Six Sigma

Six Sigma, developed by Motorola but made famous by General Electric, adds to the approaches of TQM. The Malcolm Baldrige award represents the United States' symbol of highest achievement for business excellence. It grew out of a focus on TQM but today seeks to broaden its coverage. ISO 9000 is an international standard for quality performance, deployed by many companies. The Web site for the Malcolm Baldrige award [9] compares these approaches:

Although all three are quality measurement systems, the Baldrige Criteria for Performance Excellence, ISO 9001:2000 Registration, and Six Sigma each offer a different emphasis in helping organizations improve performance and increase customer satisfaction.

Six Sigma

• concentrates on measuring product quality and improving process engineering.

• drives process improvement and cost savings. ISO 9001:2000 Registration

• is a product/service conformity model for guaranteeing equity in the marketplace.

• concentrates on fixing quality system defects and product/service nonconformities.

Baldrige Criteria for Performance Excellence

• focus on performance excellence for the entire organization in an overall management framework.

• identify and track all-important organizational results: customer, product/ service, financial, human resource, and organizational effectiveness.

The popular literature may lead you to believe that TQM was a management fad that failed to deliver on its promise and had outrun its applicability by the end of the century. A recent Six Sigma book asserts that it solves all of the problems that TQM experiences ([10], pp. 43-9). I consider TQM still to be quite successful, when applied appropriately, and Six Sigma to be part of the ongoing process of improving TQM.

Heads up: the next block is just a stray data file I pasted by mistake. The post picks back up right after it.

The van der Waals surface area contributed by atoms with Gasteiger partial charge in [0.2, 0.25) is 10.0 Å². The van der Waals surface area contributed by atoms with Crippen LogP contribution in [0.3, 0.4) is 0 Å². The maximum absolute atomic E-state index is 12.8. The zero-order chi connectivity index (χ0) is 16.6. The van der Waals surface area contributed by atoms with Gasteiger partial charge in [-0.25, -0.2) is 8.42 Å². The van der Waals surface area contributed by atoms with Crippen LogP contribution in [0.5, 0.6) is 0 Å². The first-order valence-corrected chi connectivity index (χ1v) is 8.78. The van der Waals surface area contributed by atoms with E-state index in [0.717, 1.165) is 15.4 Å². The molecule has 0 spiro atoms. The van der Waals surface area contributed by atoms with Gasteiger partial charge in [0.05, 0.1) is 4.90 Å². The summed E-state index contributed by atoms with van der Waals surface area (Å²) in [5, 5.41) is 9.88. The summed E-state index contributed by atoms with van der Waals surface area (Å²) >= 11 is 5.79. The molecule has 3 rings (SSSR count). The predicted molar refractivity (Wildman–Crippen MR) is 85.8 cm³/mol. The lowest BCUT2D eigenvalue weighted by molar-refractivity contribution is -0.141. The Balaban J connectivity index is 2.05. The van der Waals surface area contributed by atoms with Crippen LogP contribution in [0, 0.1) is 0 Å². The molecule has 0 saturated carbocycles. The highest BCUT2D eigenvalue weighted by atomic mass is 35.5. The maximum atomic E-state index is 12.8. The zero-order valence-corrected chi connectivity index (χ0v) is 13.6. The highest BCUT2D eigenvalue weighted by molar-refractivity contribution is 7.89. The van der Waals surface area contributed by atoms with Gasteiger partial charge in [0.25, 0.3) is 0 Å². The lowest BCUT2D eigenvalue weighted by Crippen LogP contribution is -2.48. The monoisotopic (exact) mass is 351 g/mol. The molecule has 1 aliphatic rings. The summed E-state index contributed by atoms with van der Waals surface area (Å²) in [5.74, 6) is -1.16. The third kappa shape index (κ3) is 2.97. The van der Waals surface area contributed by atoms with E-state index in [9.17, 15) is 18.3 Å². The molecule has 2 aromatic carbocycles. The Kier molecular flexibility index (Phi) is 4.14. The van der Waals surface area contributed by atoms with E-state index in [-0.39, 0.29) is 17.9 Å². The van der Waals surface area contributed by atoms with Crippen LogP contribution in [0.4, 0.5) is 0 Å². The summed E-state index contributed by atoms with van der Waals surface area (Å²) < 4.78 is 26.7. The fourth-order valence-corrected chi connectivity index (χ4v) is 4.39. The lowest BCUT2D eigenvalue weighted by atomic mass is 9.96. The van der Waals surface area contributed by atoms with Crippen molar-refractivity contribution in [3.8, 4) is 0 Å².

The Baldrige criteria go beyond the Six Sigma literature in a number of areas, as noted above. At the February 1999 award ceremony in Washington D.C., the president of the United States noted that previous winners of the Malcolm Baldrige National Quality Award from 1988 to 1997 posted an impressive 460% return on investment, as compared to a 175% increase for the S&P 500 over the same period. Kevin Hendricks and Vinod Singhal [11] published results in April 1999 demonstrating that performance measures for TQM award-winning firms outstripping comparison control firms by two to one. For example, the TQM firms compared to non-TQM firms posted a 91% (versus 43%) increase in operating income, a 69% (versus 32%) increase in sales, and a 79% (versus 37%) increase in total assets. Although this performance dipped in 2002 due to the dominance by high-technology firms, it has risen again in 2004.

Six Sigma takes its name from a long-term goal of seeking to reduce defects, such that process output conforms with customer requirements within ±six sigma of mean process output, leading to a defect rate of less than 3.4 per million opportunities (the approach allows the mean output to float ±1.5 sigma). Sigma is the statistical measure of the process standard deviation. Six Sigma considers variation as the evil to focus on.

Six Sigma builds on Deming's plan^do^check^act (PDCA) cycle, defining the improved cycle as define^measure^analyze^improve^control (DMAIC). Six Sigma uses understanding of variation and statistical tools very heavily, key points we will focus on with CCPM. However, TOC takes the approach of using statistical knowledge to develop and deploy simple solutions, while Six Sigma tends toward rigorous application of the statistical tools. All of the Six Sigma approaches can complement applying CCPM, if you avoid the danger of suboptimizing on a single process versus focusing on exploiting the system constraint.

Project Management Made Easy

Project Management Made Easy

What you need to know about… Project Management Made Easy! Project management consists of more than just a large building project and can encompass small projects as well. No matter what the size of your project, you need to have some sort of project management. How you manage your project has everything to do with its outcome.

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